WordPress, Git, and Submodule: Installing wordpress locally using submodule and deploying to production server.

LOCAL SETUP

mkdir ~/local-wp && cd local-wp
touch readme.md
git add readme.md
git commit -m 'init commit'
touch .gitignore

Add following lines to `.gitignore`, personally I prefer ignoring `wp-config.php` as it contains sensitive info and database credentials:

# OSX files
.DS_Store

# intellij project settings
.idea/

wp-config.php

We are using wordpress github repo as a subrepository in our project.

git submodule add git://github.com/WordPress/WordPress.git wp

As wordpress is quite a big repo it might take a little while to clone the whole repo. Commit upon completion:

git add -A
git commit -m 'wordpress submoudle added'

Personally I prefer not to keep `wp-config.php` file in the git as it might expose sensitive database info. Therefore we’ll create same `wp-config.php` file in the server as local upon deployment.

cp wp/wp-config-sample.php wp-config.php [this config file is for local env. this file will be ignored by git.]

Now as wordpress is a subrepository and wp-config, index, and other core files will be the in the root directory of the project, we have to arrange things little bit to accommodate. We’ll manage our themes and plugins outside

cp -R wp/wp-content ./wp-content

Let’s clean up the `wp-content` little bit in order to save committing time.

rm wp-content/plugins/hello.php
rm -rf wp-content/themes/twentyten
rm -rf wp-content/themes/twentytwelve
rm -rf wp-content/themes/twentythirteen

If you prefer your custom theme put it under `wp-content/themes` directory.

Let’s commit then

git add -A
git commit -m 'default wp-content directory added.'

As a final structure of the project, `index.php` has to be placed in the root directory:

cp wp/index.php .
git add index.php
git commit -m 'index.php added.'

Basic skeleton of the project is ready. Now we have to configure these files to let wordpress know where to go to for everything.

### CONFIGURATION

In `index.php`:

// replace this line with the next line
require( dirname( __FILE__ ) . '/wp-blog-header.php' );
require( dirname( __FILE__ ) . '/wp/wp-blog-header.php' )

// And then commit
git commit -am 'index point to correct wp loaction.'

Place the following code in the in `wp-config.php` right below `@package WordPress`:

define('WP_SITEURL', 'http://' . $_SERVER['SERVER_NAME'] . '/wp');
define('WP_HOME', 'http://' . $_SERVER['SERVER_NAME']);

This let’s wordpress know that the core files are in the `wp` directory but the site will be served at the root of the project directory.

We also have to tell wordpress about the `wp-content` directory as we have moved it out of the `wp` directory and placed it in the root directory by adding following code to `wp-config.php`:

define('WP_CONTENT_DIR', $_SERVER['DOCUMENT_ROOT'] . '/wp-content');
define('WP_CONTENT_URL', 'http://' . $_SERVER['SERVER_NAME'] . '/wp-content');

And finally configure your database connection in the following section:

/** The name of the database for WordPress */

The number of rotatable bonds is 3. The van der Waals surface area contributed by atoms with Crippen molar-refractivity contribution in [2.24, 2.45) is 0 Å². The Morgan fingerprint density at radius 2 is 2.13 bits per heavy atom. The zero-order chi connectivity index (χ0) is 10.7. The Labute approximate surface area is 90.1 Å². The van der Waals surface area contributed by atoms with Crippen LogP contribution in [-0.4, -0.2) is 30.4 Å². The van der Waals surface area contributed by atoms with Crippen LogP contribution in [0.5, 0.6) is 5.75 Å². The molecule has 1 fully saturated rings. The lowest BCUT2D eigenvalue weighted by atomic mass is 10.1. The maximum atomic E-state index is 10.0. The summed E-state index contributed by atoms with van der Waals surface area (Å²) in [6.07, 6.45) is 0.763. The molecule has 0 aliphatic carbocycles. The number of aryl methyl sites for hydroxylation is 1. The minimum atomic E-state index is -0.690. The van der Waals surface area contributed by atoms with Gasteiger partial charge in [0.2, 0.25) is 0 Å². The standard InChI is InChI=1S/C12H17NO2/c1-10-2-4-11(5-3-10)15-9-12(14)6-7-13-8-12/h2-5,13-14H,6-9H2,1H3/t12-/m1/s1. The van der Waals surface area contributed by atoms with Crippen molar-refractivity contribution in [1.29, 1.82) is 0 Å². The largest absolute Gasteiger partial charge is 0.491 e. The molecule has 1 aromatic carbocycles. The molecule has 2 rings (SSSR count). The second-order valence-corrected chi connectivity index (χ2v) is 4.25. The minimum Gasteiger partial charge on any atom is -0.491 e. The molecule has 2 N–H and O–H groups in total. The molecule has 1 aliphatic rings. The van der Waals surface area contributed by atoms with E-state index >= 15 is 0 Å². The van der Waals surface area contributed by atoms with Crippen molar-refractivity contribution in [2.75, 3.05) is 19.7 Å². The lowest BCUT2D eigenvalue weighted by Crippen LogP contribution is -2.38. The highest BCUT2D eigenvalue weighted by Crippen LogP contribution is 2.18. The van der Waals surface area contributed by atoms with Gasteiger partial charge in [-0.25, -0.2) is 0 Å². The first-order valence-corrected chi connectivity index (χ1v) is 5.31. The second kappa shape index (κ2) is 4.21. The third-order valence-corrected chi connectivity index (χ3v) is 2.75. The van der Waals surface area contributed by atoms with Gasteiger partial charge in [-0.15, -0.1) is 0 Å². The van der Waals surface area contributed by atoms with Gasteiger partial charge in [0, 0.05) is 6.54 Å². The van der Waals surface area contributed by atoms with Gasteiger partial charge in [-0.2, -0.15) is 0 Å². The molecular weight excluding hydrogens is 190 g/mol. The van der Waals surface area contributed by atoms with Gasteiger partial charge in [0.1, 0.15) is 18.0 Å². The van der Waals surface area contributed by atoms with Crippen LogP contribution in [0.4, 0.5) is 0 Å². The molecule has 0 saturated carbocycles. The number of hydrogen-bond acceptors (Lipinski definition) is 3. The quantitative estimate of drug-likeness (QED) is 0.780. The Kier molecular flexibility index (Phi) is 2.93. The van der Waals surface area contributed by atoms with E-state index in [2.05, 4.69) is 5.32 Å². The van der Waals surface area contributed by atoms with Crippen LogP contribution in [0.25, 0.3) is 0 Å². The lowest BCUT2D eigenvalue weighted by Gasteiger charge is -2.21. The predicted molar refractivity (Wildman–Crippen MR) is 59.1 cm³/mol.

define( 'DB_NAME', 'db_name_here' );

/** MySQL database username */
define( 'DB_USER', 'db_user_here' );

/** MySQL database password */
define( 'DB_PASSWORD', 'db_passwd_here' );

/** MySQL hostname */
define( 'DB_HOST', 'localhost' );

### DEPLOY TO THE SERVER
It is assumed that your server accepts SSH connection and git is already installed in the server.

ssh -p 2222 user@server.com [supply port with -p flag if it's not default ssh port i.e. 22]
mkdir bare.git && cd bare.git
mkdir mysite && cd mysite
git init --bare
touch hooks/post-receive

Put the following code in `hooks/post-receive` script:

cd /path/to/bare.git/mysite

# SET GIT VARIABLES";
GIT_WORK_TREE=/path/to/your/live/files/ [e.g. /var/www/html]
GIT_DIR=/path/to/your/live/files/.git

# GO TO WEBSITE AND PULL";
cd /path/to/your/live/files

echo "PULLING FROM BARE";
git pull /path/to/bare.git/mysite

echo "UPDATING SUBMODULE";
git submodule update --init --recursive

echo "SUBMODULE UPDATED";

Make the post-receive file executable:

chmod +x post-receive

Now go to `/path/to/your/live/files` and make it a git repo:

git init

Reason to make root directory of the site a git repo is because you cannot execute submodule command (i.e. `git submodule update –init –recursive`) from a bare repo.

As we said `wp-config.php` will be ignored by git, therefore we have to create it in the server:

cd /path/to/your/live/files
touch wp-config.php
nano wp-config.php
// copy the content of the local wp-config.php except database connection
// credentails unless both of them are same for local and remote.
cltr + o
cltr + x

Now your remote server is ready for deploying. Switch back to local working directory:

git remote add pord ssh://user@server.com:/path/to/bare.git/mysite
git push prod master

Push all your changes and see the magic! If everything works well you should see an output as following:

user@server.com's password:
Counting objects: 75, done.
Delta compression using up to 4 threads.
Compressing objects: 100% (69/69), done.
Writing objects: 100% (75/75), 691.05 KiB | 6.71 MiB/s, done.
Total 75 (delta 8), reused 0 (delta 0)
remote: PULLING FROM BARE
remote: From /path/to/bare.git/mysite
remote: * branch HEAD -> FETCH_HEAD
remote: UPDATING SUBMODULE
remote: Submodule 'wp' (git://github.com/WordPress/WordPress.git) registered for path 'wp'
remote: Cloning into '/path/to/your/live/files/wp'...
remote: Submodule path 'wp': checked out 'e2719c4e909b87a82df7bc12e1ba21ae4d1f5fd0'
remote: SUBMODULE UPDATED
To ssh://server.com:/path/to/bare.git/mysite
* [new branch] master -> master

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